Never let it be said we are not adventurous. As most people know, and hopefully as is obvious from our website, our core business is recording choirs and schools on location. We are also now recording an increasing number of brass, silver and concert bands. Alongside this we have done lots of recordings with singers, instrumentalists and orchestral / chamber groups. Basically, about the only thing we don’t record are ‘rock’ bands. I add the word ‘rock’ but in a very general sense. For us a band recording is one involving instruments which people blow into or hit – a typical brass band with percussion. However, for most people a band is defined as lead vocals, keys, drums, guitar and bass.
In some ways there is arguably no reason why we shouldn’t record a ‘band’. The majority of the recording gear we use is common to recording studios all over the world. However, the only thing we don’t have is a recording studio. Bands, on the whole, tend not to record on location in part because it is ideal to get a degree of separation between the instruments and vocals. And mostly, we don’t know a lot about ‘band / rock’ music. We record choirs because that’s our background and experience. Stick to what you know and what you’re good at.
About 3 Times 7
The initial enquiry for this recording came from David Holdstock who is the Guitarist for a London based Band called 3 Times 7. The band is made up of Jenny Lawrence – Vocals, David Holdstock – Guitar, Bruce Wright – Harmonica & Robin Thornton – Bass and Cajon. The requirement for us, however, was to record a gospel choir. The band had already recorded a track in the studio but wanted to add a Gospel Choir singing a backing track throughout. This was something new for the band but they wanted to make one particular track stand out and sound a little different to the others.
Our task, therefore, was to record a gospel choir on location in London. The band track had already been recorded and partially mastered so we could use that as a guide track for the choir to sing to. All we had to do then was to send the choir track to the band’s producer who would do the rest and create the final track for the album.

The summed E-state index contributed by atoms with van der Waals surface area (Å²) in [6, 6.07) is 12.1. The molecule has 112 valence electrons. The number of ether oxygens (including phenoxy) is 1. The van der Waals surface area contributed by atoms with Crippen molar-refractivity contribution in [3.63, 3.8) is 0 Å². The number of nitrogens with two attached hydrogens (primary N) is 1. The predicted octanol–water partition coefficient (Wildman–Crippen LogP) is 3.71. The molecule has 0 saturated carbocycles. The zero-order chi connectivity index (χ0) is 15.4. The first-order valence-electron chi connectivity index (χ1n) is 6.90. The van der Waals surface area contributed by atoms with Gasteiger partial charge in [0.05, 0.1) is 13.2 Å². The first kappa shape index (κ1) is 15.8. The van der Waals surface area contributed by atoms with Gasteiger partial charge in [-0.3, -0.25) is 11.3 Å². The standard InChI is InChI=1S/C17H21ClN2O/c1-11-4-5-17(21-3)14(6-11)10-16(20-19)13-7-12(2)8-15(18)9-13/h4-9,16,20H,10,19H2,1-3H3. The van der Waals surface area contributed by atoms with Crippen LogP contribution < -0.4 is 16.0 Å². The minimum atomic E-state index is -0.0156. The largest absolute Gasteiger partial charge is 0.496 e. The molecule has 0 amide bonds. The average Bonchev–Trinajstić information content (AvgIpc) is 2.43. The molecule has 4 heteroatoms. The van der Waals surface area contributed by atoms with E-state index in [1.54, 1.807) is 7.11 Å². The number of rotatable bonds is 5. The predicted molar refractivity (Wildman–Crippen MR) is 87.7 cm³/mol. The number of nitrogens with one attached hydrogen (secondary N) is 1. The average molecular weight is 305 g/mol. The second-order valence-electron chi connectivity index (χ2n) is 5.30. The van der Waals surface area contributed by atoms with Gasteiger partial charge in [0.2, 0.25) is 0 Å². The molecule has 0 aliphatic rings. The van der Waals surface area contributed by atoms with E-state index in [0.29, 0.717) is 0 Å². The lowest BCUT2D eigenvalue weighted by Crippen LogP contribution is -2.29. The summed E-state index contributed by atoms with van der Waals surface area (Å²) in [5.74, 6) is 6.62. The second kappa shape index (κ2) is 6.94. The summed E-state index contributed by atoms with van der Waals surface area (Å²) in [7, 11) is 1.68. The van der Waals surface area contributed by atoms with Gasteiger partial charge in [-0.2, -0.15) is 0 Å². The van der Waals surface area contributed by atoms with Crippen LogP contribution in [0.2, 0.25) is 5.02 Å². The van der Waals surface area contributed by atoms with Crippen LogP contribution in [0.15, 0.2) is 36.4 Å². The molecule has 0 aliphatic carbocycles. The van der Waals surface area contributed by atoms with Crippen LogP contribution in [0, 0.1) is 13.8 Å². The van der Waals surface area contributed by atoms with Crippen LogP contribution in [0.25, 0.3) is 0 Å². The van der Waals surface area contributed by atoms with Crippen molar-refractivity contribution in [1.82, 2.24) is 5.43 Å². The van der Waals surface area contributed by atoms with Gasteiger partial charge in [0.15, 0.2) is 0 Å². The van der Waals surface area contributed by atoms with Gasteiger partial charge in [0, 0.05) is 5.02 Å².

The customer had chosen a pub in South London as the proposed recording venue. I had reminded him of the need for the venue to be as quiet as possible for the purpose of recording. I imagined a function room above or perhaps slightly separate from the main pub.
When we arrived we were greeted with a small room which was between the main pub and the pub garden separated only by a door which didn’t quite shut. The pub had at least moved the televisions showing sporting fixtures to the other side of the main pub area… However, that wasn’t the main issue. We had been told the choir was 25 in number. The picture below shows the ‘room’ we were allocated….
Fortunately we like a challenge and so undeterred by the size and location of the room and the task ahead, we set about putting up some microphones. On the basis that 24 singers were going to take up around half the room, and there wasn’t much space anyway we opted to record with our Soundfield microphone and put in a stereo pair just for an alternative option. The great thing about the Soundfield mic is it works pretty much anywhere and you can get amazing results from just one microphone, albeit that it has 4 capsules on it to record both stereo and surround.
Recording the Choir
Before too long we had everything up and ready and the choir had started to arrive. We suggested getting them in for a warm up so we could tweak mic positions and get some levels.
Immediately there was a problem. The choir started to warm up but it soon became apparent that they weren’t used to singing together. Our recommendation to the client was to record all the choir parts together (it was a 4 part harmony arrangement). We were of course happy to record a number of takes and maybe small sections to get as much option for the producer as possible.
However, unfortunately the choir weren’t able to sing all the 4 parts together so it was decided to record the 4 choir parts separately. This goes against everything we would advise for a decent choir recording but apparently was the preference of the producer and also seemed to be the only way the choir were able to do this.
On the basis we weren’t getting the job of stitching all the takes back together we agreed to record in this way. Technically there is nothing to say this won’t work, but with choirs if you want a properly balanced sound and all parts totally together then they need to record together. And also recording each track individually using a Soundfield mic could create blending issues with the final mix unless the parts were carefully spaced. Fortunately the stereo pair of mics we had also used, would give some options.
David and Jenny were extremely hospitable to us throughout the session and clearly are both very talented musicians. Naturally we did our very best under quite tricky circumstances to give them the best ‘choral’ recording we could. The files have now been sent to their producer to recompile into something to go on the album. We hope he is able to put together something from the various different takes supplied. It certainly won’t be the easiest job he’s ever done but we hope it works out well for the band.
We thoroughly enjoyed the recording session with 3 Times 7 and we wish them all the very best with their forthcoming album. If you want to know more about the band you can visit their website.